What is A Hardware Security Module (HSM)?

What is A Hardware Security Module (HSM)?

A hardware security module is a standalone hardware component that secures cryptographic processes. Depending on the type, the hardware security module can generate or manage keys for cryptographic procedures, protect signatures and identities, or secure the transmission of data.

What is a hardware security module (HSM)?

The abbreviation HSM stands for Hardware Security Module and can be translated with the German term Hardware-Sicherheitsmodul. An HSM is a piece of hardware that can take the form of a module, token, standalone device, or smart card and is optimized for encryption and cryptographic processes. The aim of the hardware security module is to secure cryptographic processes and ensure secure, encrypted data exchange.

Depending on the type, the HSM performs different tasks. The modules are often designed to generate, store or manage cryptographic keys. They protect the keys from unauthorized access and have random generators for key generation, for example.

Other common functions of hardware security modules are to provide signing and encryption algorithms. Both symmetric and asymmetric encryption methods can be implemented in an HSM. In the enterprise environment, hardware security modules ensure the integrity of the data of business-critical processes.

Goals and functions of the hardware security module

An HSM is designed to protect sensitive, security-relevant information from unauthorized reading or manipulation in a separate hardware area. In addition to keys, this can also include signatures, transaction data, programs, identities, or authentications. The Hardware Security Module makes the keys and services for encryption and decryption, signing or authentication available to other applications.

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Cryptographic algorithms that may be implemented in an HSM include symmetric encryption and decryption using AES, DES, or Triple-DES, asymmetric cryptosystems such as RSA, Diffie-Hellman, or ECDSA, or cryptological hash functions such as SHA-1.

The different types of hardware security modules

Depending on the application and field of use, different concepts for the realization and implementation of hardware security modules have become established in practice. Basically, a distinction can be made between the following types:

  • Hardware Security Modules for individuals
  • Hardware security modules for individual computers
  • Hardware security modules for high-security environments and complete IT structures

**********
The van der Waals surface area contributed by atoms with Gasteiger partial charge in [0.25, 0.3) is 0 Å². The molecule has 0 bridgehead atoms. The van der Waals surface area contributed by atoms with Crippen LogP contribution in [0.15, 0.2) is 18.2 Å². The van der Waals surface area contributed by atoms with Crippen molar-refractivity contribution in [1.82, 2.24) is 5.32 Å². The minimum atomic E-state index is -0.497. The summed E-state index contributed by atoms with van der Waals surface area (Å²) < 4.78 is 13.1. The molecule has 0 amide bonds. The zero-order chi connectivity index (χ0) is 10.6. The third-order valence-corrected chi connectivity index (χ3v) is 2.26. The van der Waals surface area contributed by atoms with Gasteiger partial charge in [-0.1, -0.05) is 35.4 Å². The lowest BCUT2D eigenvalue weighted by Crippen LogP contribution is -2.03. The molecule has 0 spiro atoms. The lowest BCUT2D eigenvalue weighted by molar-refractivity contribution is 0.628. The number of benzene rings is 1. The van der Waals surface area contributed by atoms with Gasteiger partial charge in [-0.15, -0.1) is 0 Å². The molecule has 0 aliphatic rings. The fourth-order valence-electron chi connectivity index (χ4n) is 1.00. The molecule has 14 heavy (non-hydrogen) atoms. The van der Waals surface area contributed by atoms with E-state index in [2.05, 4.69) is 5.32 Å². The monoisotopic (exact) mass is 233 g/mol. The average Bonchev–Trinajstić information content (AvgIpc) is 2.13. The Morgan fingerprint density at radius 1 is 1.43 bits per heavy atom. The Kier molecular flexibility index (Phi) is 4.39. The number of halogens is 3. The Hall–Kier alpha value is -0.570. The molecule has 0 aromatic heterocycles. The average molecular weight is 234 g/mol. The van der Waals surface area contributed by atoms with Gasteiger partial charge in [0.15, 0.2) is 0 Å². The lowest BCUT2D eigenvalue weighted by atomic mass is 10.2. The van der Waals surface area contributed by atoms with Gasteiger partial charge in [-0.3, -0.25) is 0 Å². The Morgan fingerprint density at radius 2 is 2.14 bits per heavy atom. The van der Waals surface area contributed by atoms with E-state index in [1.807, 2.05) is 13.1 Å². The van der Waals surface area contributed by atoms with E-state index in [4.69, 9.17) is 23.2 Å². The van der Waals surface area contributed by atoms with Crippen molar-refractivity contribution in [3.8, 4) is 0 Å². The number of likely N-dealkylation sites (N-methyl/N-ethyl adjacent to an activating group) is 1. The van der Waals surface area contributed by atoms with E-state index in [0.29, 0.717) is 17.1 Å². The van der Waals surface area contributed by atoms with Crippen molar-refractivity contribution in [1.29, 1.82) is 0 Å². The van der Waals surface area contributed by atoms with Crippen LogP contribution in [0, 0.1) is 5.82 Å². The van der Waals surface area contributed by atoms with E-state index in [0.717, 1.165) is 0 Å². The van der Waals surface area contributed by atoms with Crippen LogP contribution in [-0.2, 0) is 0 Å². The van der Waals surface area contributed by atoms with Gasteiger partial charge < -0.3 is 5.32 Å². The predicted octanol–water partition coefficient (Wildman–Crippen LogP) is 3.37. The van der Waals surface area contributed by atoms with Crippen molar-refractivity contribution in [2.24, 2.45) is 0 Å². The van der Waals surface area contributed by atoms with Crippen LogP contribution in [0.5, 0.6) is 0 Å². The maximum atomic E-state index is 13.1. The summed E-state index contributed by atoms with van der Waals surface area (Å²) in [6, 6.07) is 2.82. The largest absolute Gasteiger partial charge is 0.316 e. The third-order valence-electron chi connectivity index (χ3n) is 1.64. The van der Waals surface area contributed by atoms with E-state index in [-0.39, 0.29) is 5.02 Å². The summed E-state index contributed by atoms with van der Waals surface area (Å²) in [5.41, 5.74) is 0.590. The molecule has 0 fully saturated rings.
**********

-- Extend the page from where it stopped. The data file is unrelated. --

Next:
Hardware security modules for individuals are usually hardware components such as NFC tokens, USB tokens, or smart cards. They are designed to protect personal, security-relevant information and provide it securely for applications such as authentication or identity verification.

Security modules for individual computers are used, for example, in PCs, smartphones, network components, or in the onboard electronics of vehicles. As a kind of trusted platform, they provide protected environments for the secure execution of applications of various types.

Hardware security modules for the high-security environment protect critical transactions such as payment systems or encryption solutions across the entire infrastructure.

Certification of hardware security modules

Various certification standards exist for hardware security modules. These include FIPS 140-1 and 140-2 or standards from the German banking industry (DK) and Common Criteria (CC).

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HSMs from certification service providers for generating digital signatures, for example, are certified according to CC protection profile CWA 14167-2.

Possible applications for hardware security modules

Hardware security modules can be used in a wide range of applications. They are used in smart cards, security tokens, transaction systems of banks, SSL servers, in the automotive sector, or in access control systems.

Other possible uses and applications for HSMs include security processors for networks, archiving systems, PKI certification authorities, e-tickets, DNS protection, e-mail encryption, and transaction security in toll systems.